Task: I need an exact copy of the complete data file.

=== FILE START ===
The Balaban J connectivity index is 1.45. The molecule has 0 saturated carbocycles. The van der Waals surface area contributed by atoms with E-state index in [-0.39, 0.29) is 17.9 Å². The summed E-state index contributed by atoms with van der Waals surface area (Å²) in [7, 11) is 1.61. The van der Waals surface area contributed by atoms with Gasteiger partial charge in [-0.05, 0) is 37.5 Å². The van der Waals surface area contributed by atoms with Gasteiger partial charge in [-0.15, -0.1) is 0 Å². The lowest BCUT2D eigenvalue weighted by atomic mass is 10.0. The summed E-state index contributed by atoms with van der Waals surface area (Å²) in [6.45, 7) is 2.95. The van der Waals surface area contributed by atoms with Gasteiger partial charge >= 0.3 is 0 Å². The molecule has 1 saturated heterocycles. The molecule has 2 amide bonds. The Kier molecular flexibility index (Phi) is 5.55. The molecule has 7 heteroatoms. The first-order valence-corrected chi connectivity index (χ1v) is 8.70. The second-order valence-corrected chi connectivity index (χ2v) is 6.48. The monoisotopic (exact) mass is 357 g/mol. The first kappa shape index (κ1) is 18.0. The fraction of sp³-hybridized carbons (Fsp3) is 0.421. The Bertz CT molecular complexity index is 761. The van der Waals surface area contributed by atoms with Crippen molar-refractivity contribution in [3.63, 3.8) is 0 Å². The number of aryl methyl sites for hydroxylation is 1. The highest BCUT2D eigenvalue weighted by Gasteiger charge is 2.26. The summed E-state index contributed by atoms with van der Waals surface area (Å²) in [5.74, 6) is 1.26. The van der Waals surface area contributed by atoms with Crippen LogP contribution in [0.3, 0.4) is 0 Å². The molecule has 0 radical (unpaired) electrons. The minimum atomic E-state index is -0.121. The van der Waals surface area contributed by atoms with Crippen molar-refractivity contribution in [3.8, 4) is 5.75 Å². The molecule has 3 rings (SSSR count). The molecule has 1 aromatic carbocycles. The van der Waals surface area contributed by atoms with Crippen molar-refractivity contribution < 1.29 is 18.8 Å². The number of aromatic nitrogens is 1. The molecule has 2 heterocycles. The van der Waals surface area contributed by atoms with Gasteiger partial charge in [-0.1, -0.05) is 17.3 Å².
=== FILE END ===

The Balaban J connectivity index is 1.45. The molecule has 0 saturated carbocycles. The van der Waals surface area contributed by atoms with E-state index in [-0.39, 0.29) is 17.9 Å². The summed E-state index contributed by atoms with van der Waals surface area (Å²) in [7, 11) is 1.61. The van der Waals surface area contributed by atoms with Gasteiger partial charge in [-0.05, 0) is 37.5 Å². The van der Waals surface area contributed by atoms with Gasteiger partial charge in [-0.15, -0.1) is 0 Å². The lowest BCUT2D eigenvalue weighted by atomic mass is 10.0. The summed E-state index contributed by atoms with van der Waals surface area (Å²) in [6.45, 7) is 2.95. The van der Waals surface area contributed by atoms with Gasteiger partial charge >= 0.3 is 0 Å². The molecule has 1 saturated heterocycles. The molecule has 2 amide bonds. The Kier molecular flexibility index (Phi) is 5.55. The molecule has 7 heteroatoms. The first-order valence-corrected chi connectivity index (χ1v) is 8.70. The second-order valence-corrected chi connectivity index (χ2v) is 6.48. The monoisotopic (exact) mass is 357 g/mol. The first kappa shape index (κ1) is 18.0. The fraction of sp³-hybridized carbons (Fsp3) is 0.421. The Bertz CT molecular complexity index is 761. The van der Waals surface area contributed by atoms with Crippen molar-refractivity contribution in [3.63, 3.8) is 0 Å². The number of aryl methyl sites for hydroxylation is 1. The highest BCUT2D eigenvalue weighted by Gasteiger charge is 2.26. The summed E-state index contributed by atoms with van der Waals surface area (Å²) in [5.74, 6) is 1.26. The van der Waals surface area contributed by atoms with Crippen LogP contribution in [0.3, 0.4) is 0 Å². The molecule has 0 radical (unpaired) electrons. The minimum atomic E-state index is -0.121. The van der Waals surface area contributed by atoms with Crippen molar-refractivity contribution in [3.8, 4) is 5.75 Å². The molecule has 3 rings (SSSR count). The molecule has 1 aromatic carbocycles. The van der Waals surface area contributed by atoms with Crippen molar-refractivity contribution < 1.29 is 18.8 Å². The number of aromatic nitrogens is 1. The molecule has 2 heterocycles. The van der Waals surface area contributed by atoms with Gasteiger partial charge in [-0.1, -0.05) is 17.3 Å².